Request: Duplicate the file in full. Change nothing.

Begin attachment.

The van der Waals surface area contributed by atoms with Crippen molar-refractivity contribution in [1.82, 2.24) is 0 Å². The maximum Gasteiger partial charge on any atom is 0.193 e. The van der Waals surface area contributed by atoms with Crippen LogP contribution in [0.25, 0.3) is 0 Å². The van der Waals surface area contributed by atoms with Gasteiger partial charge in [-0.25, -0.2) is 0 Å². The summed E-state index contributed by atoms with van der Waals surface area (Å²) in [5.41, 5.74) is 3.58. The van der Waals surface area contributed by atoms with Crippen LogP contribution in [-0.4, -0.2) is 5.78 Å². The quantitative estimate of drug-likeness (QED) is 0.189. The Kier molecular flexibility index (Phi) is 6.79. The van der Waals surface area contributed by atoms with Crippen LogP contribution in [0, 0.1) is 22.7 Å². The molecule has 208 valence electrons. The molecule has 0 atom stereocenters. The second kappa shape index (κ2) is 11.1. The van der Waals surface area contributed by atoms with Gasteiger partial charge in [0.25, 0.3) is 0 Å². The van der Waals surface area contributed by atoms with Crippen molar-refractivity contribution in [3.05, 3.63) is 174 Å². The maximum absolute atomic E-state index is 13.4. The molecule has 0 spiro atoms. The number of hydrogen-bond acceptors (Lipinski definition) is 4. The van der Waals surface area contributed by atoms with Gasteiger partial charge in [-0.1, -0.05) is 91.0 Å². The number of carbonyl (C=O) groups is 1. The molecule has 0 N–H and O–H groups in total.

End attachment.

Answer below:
The van der Waals surface area contributed by atoms with Crippen molar-refractivity contribution in [1.82, 2.24) is 0 Å². The maximum Gasteiger partial charge on any atom is 0.193 e. The van der Waals surface area contributed by atoms with Crippen LogP contribution in [0.25, 0.3) is 0 Å². The van der Waals surface area contributed by atoms with Gasteiger partial charge in [-0.25, -0.2) is 0 Å². The summed E-state index contributed by atoms with van der Waals surface area (Å²) in [5.41, 5.74) is 3.58. The van der Waals surface area contributed by atoms with Crippen LogP contribution in [-0.4, -0.2) is 5.78 Å². The quantitative estimate of drug-likeness (QED) is 0.189. The Kier molecular flexibility index (Phi) is 6.79. The van der Waals surface area contributed by atoms with Crippen LogP contribution in [0, 0.1) is 22.7 Å². The molecule has 208 valence electrons. The molecule has 0 atom stereocenters. The second kappa shape index (κ2) is 11.1. The van der Waals surface area contributed by atoms with Gasteiger partial charge in [0.25, 0.3) is 0 Å². The van der Waals surface area contributed by atoms with Crippen molar-refractivity contribution in [3.05, 3.63) is 174 Å². The maximum absolute atomic E-state index is 13.4. The molecule has 0 spiro atoms. The number of hydrogen-bond acceptors (Lipinski definition) is 4. The van der Waals surface area contributed by atoms with Gasteiger partial charge in [-0.1, -0.05) is 91.0 Å². The number of carbonyl (C=O) groups is 1. The molecule has 0 N–H and O–H groups in total.